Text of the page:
In a quarterly performance call on Tuesday for the RiverNorth/DoubleLine Strategic Income Fund, fixed income manager Jeffery Gundlach scoffed at Standard & Poors’ outlook downgrade on Monday of U.S government debt.

Jeffery Gundlach“The debate over getting our debt under control really came to a crescendo yesterday with S&P’s action,” Gundlach said (left). “But if you think about it, it really was a silly thing to do. Can the U.S. pay its debt? Of course the U.S. can pay its debt, if by nothing else than by printing money.”

The real question, Gundlach asked, is can the government pay its debt absent a “money printing exercise?”

“Most people are looking at S&P’s [outlook downgrade] as a negative when it comes to treasury bonds, but it’s the exact opposite,” he said. “As this Sword of Damocles in the form of a possible rating downgrade hangs over our head, it forces politicians to get serious, finally, about raising taxes and cutting spending. I was very skeptical until a few weeks ago, and after what happened yesterday, I think they’ll begin moving in the right direction.”

Recent quantitative easing action in the form of QE1 and QE2 were bad for bonds, according to Gundlach, because bond buyers do not like inflationary moves by central banks. It’s therefore no surprise that Treasury yields rose once the policies were implemented, even with government repurchase programs, because investor fear overrode such actions.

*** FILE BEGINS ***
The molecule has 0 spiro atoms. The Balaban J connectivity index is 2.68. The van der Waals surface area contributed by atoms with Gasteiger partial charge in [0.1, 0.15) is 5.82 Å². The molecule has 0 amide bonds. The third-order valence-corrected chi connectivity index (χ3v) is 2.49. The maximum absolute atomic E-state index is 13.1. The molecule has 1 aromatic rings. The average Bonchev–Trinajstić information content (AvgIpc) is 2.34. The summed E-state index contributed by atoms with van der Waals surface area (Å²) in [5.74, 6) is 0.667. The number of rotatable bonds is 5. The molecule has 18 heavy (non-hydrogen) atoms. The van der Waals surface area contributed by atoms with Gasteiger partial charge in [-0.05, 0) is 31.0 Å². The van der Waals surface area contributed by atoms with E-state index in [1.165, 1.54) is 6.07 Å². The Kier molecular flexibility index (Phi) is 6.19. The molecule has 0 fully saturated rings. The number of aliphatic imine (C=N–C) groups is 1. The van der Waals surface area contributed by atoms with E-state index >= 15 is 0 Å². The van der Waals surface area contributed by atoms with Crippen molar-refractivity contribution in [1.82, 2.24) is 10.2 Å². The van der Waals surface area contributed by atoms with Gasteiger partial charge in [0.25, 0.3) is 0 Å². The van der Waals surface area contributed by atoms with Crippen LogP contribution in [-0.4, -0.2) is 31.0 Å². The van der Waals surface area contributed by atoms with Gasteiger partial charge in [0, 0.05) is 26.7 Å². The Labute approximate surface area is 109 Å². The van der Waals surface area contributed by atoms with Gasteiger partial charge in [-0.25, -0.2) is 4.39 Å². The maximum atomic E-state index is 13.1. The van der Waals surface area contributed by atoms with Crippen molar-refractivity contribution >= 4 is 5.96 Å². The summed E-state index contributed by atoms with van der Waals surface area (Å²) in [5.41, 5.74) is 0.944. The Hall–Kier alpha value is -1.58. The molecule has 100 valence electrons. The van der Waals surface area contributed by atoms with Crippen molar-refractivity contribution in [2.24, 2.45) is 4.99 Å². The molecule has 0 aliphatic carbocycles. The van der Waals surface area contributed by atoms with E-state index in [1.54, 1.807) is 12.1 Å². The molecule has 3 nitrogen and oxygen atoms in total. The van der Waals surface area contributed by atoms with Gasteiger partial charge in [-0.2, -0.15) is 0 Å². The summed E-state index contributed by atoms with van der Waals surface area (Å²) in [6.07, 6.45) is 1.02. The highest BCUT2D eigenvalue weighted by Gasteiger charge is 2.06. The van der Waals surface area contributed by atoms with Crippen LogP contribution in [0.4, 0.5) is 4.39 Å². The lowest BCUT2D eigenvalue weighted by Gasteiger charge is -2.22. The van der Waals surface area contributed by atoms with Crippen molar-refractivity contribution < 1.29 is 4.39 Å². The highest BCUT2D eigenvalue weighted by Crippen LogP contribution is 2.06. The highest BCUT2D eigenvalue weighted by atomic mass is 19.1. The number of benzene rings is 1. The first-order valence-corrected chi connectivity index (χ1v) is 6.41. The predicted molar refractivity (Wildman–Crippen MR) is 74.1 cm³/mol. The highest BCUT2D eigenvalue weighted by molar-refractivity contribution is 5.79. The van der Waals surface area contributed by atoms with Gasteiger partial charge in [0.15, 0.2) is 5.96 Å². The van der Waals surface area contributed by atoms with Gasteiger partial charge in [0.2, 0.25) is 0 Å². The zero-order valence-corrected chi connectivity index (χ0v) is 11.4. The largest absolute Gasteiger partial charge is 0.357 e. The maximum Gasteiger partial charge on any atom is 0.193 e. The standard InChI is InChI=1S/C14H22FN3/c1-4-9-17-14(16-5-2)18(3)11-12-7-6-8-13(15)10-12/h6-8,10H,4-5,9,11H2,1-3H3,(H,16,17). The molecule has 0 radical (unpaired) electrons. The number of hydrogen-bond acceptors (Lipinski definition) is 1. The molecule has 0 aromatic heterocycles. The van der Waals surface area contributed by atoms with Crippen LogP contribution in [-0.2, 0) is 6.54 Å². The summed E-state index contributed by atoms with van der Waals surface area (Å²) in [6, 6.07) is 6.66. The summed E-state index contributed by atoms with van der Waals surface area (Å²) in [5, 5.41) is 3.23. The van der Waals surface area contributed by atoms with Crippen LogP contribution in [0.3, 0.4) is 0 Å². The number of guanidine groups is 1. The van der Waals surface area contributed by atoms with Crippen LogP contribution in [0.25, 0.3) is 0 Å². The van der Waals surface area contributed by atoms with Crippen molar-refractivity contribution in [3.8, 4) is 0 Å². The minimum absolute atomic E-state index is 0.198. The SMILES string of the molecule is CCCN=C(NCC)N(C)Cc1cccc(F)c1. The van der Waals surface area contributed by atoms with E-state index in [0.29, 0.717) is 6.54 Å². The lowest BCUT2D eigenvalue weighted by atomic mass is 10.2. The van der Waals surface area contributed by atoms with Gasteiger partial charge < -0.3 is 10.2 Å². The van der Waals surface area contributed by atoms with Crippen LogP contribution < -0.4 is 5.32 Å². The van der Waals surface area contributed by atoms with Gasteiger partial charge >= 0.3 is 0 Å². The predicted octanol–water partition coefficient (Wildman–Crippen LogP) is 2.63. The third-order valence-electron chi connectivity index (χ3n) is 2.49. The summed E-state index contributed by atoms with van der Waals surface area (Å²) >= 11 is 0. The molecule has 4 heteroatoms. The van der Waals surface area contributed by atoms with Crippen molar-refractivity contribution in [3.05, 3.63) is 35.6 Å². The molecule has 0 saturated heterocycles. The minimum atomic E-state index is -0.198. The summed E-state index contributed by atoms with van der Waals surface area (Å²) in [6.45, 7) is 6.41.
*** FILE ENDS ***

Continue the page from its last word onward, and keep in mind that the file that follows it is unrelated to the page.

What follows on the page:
“Now, however, you’re seeing yields fall as the market begins to price in the end of QE2,” he says.

Going forward, attempts to close corporate tax loopholes and shrink the so-called “tax gap” (the difference between what should be collected in taxes by law and the amount actually collected by the IRS) will negatively affect price/earnings ratios, and therefore hurt stocks.

“In any kind of deficit cutting exercise, like we are now heading into, stocks are the losers and bonds are the winners.”

Gundlach is the co-founder, CEO and CIO of DoubleLine. He was formerly with TCW where he was chief investment officer and head of fixed income activities. Morningstar nominated Gundlach for Fixed Income Manager of the Year for multiple years, and he won the award in 2006. In 2009, he was nominated by Morningstar for Fixed Income Manager of the Decade.